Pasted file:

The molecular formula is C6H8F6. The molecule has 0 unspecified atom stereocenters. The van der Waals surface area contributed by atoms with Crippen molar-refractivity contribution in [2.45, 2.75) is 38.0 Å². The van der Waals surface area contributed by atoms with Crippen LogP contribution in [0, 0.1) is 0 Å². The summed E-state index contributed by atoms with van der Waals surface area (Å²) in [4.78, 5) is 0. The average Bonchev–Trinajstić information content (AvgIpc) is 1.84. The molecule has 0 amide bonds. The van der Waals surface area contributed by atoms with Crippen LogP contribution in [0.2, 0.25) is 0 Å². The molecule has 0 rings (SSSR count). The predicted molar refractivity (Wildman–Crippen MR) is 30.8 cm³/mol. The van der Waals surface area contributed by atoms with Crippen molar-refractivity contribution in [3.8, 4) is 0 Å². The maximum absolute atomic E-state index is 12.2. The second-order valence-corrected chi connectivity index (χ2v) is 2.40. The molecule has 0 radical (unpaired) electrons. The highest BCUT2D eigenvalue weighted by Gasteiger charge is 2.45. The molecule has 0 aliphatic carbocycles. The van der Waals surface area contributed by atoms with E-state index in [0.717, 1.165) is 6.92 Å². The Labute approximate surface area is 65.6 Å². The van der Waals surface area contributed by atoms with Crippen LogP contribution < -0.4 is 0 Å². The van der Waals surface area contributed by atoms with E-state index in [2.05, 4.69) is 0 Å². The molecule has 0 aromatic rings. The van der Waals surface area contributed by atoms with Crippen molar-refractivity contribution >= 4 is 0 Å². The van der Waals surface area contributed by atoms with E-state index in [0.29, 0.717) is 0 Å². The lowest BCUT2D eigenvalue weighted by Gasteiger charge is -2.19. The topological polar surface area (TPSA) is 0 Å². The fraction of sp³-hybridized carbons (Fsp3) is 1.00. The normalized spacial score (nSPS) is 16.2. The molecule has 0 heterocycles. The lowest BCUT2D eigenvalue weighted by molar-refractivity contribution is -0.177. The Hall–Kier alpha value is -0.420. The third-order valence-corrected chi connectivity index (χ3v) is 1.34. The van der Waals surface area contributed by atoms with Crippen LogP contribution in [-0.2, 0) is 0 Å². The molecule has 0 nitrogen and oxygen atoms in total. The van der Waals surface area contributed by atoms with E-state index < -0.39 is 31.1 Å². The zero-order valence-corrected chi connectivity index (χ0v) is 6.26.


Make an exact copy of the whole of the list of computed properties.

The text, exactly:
The molecular formula is C6H8F6. The molecule has 0 unspecified atom stereocenters. The van der Waals surface area contributed by atoms with Crippen molar-refractivity contribution in [2.45, 2.75) is 38.0 Å². The van der Waals surface area contributed by atoms with Crippen LogP contribution in [0, 0.1) is 0 Å². The summed E-state index contributed by atoms with van der Waals surface area (Å²) in [4.78, 5) is 0. The average Bonchev–Trinajstić information content (AvgIpc) is 1.84. The molecule has 0 amide bonds. The van der Waals surface area contributed by atoms with Crippen LogP contribution in [0.2, 0.25) is 0 Å². The molecule has 0 rings (SSSR count). The predicted molar refractivity (Wildman–Crippen MR) is 30.8 cm³/mol. The van der Waals surface area contributed by atoms with Crippen molar-refractivity contribution in [3.8, 4) is 0 Å². The maximum absolute atomic E-state index is 12.2. The second-order valence-corrected chi connectivity index (χ2v) is 2.40. The molecule has 0 radical (unpaired) electrons. The highest BCUT2D eigenvalue weighted by Gasteiger charge is 2.45. The molecule has 0 aliphatic carbocycles. The van der Waals surface area contributed by atoms with E-state index in [0.717, 1.165) is 6.92 Å². The Labute approximate surface area is 65.6 Å². The van der Waals surface area contributed by atoms with Crippen LogP contribution < -0.4 is 0 Å². The van der Waals surface area contributed by atoms with E-state index in [2.05, 4.69) is 0 Å². The molecule has 0 aromatic rings. The van der Waals surface area contributed by atoms with Crippen molar-refractivity contribution >= 4 is 0 Å². The van der Waals surface area contributed by atoms with E-state index in [0.29, 0.717) is 0 Å². The lowest BCUT2D eigenvalue weighted by Gasteiger charge is -2.19. The topological polar surface area (TPSA) is 0 Å². The fraction of sp³-hybridized carbons (Fsp3) is 1.00. The normalized spacial score (nSPS) is 16.2. The molecule has 0 heterocycles. The lowest BCUT2D eigenvalue weighted by molar-refractivity contribution is -0.177. The Hall–Kier alpha value is -0.420. The third-order valence-corrected chi connectivity index (χ3v) is 1.34. The van der Waals surface area contributed by atoms with Crippen LogP contribution in [-0.2, 0) is 0 Å². The molecule has 0 nitrogen and oxygen atoms in total. The van der Waals surface area contributed by atoms with E-state index < -0.39 is 31.1 Å². The zero-order valence-corrected chi connectivity index (χ0v) is 6.26.